VICTOR L. BRADLEY JR.

Anti-bias & Anti-Racist Educational Programming, 
Coaching, & Custom Curriculums

ChangeMakers

Online Classes

 

    Hidden Change Maker classes for young children will return in January 2022

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A social justice conversation for parents of young children facilitated byVictor Bradley

When: Next Group Coming in November

  With special guest Activist and early childhood educator Craig Simpson http://www.menteach.org/ https://peaceeducators.org/

Time:8:15-9:30 pm 

Registration sliding scale 

                     $5-$25 Thank you! 

               Venmo @victor-bradley-4      

        Zelle Victor L Bradley Jr. 617 905 8429  

      Once registered email me victorlbradeyjr68@gmail.com will send zoom link and talk before 9/22/21

A social justice conversation for parents of young children facilitated byVictor Bradley

When:  8:15-9:30 pm 

Watch a talk on your own then meet and discuss with me and others

“Let’s Talk Truths: An Indigenous Peoples’ History of the United States for young people”

A talk from “Dignity and Justice for All”

at the JFK Library Keynote presentation by Dr. Debbie Reese 

Registration sliding scale 

                     $5-$25 Thank you! 

               Venmo @victor-bradley-4      

        Zelle Victor L Bradley Jr. 617 905 8429  

      Once registered email me victorlbradeyjr68@gmail.com will send zoom link and talk before 9/22/21

Who is Dr.Debbie Reese? 

by DiverseEducation.com

Although Debbie Reese’s popular American Indians in Children’s Literature blog may not further her academic publishing needs, it feeds her first loves as a parent, teacher and librarian.

Reese, of the Nambé Pueblo tribe from New Mexico, is an assistant professor of American Indian studies at the University of Illinois at Urbana-Champaign. She began writing her blog in May 2006.

Motivation to begin the blog grew out of her own frustrations as a parent and elementary school teacher over the dearth of accurate resources for teaching about American Indians. According to Reese, much that is taught about Native people in U.S. schools, from preschool through college, is laden with errors and stereotypes. The purpose of her Web site, she states, is to help people develop a critical stance when evaluating American Indians in children’s books.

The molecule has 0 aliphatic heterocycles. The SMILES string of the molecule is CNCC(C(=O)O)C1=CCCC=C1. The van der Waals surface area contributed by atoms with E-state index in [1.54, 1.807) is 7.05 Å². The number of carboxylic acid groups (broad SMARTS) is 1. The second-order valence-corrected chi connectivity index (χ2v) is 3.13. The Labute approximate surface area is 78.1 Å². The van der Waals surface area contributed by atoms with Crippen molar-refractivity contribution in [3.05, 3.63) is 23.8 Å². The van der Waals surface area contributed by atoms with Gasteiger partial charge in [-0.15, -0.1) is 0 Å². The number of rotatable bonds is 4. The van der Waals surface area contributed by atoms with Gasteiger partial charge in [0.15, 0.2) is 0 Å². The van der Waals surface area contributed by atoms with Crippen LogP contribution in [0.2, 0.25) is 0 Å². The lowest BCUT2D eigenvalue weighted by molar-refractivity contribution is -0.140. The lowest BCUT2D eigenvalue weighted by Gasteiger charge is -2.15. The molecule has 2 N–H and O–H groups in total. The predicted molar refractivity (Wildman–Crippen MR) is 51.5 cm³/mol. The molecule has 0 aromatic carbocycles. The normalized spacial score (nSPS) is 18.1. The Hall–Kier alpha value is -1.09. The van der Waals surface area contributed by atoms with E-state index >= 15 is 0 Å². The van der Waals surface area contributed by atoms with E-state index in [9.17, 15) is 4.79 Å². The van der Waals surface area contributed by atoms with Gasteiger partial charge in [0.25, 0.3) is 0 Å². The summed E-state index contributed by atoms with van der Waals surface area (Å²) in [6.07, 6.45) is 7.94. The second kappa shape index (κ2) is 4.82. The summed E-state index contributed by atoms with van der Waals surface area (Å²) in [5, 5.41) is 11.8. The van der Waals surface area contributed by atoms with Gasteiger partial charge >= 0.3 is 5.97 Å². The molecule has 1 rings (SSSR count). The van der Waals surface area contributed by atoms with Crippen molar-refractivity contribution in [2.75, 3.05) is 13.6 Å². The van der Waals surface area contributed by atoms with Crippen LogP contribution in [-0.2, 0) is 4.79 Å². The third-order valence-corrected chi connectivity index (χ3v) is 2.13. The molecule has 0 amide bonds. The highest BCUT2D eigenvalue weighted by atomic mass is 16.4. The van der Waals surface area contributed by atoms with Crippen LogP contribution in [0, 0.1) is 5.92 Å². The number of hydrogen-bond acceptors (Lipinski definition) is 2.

“I wanted to write something for teachers, librarians and parents who don’t have the time to read academic journals,” she says.

The blog, entitled “American Indians in Children’s Literature: Critical Perspectives and Discussion of American Indians in Children’s Books, the School Curriculum, Popular Culture and Society-at-Large,” provides critiques of popular children’s books about American Indians, lists of recommended books and resources, holidays and Native- themed lessons, first-person stories by parents and teachers, images of Indians in children’s books and best sources for books about American Indians as well as information about native-related current events and topics.

Reese has been surprised by the blog’s popularity, which averages 500 hits per day. Links to her blog are listed on numerous Web sites of teacher, librarian and tribal organizations, including the Internet Public Library, ReadWriteThink and School Library Journal. According to data she keeps from her respondents, more than 75 professors within the academy use her blog in classes.

She lists the blog among her academic publications but says she doesn’t know if it is valued. Since more and more professors are looking at the Internet as a venue for publishing and information, she maintains hope that eventually her online work will receive greater weight within the academy. Reese was just awarded “Best Writer of the Year for a Website” from the Wordcraft Circle, an organization for indigenous writers at Michigan State University.

Deeply grounded in her heritage, she is the only member of her family who doesn’t live on the reservation at the Upper Village of the Nambé Pueblo. Moving to Illinois in 2001 to work on her doctorate proved to be somewhat of a culture shock, she admits. She missed daily walks on land on which her ancestors had walked. But rather than succumbing to homesickness, she was determined to create a Native community at the University of Illinois. She was instrumental in creating an American Indian house — not just a wing, she jokes — on campus and a tenure-track American Indian studies program. The program is one that does not study American Indians, she states, but is one that works for and with Native people and communities.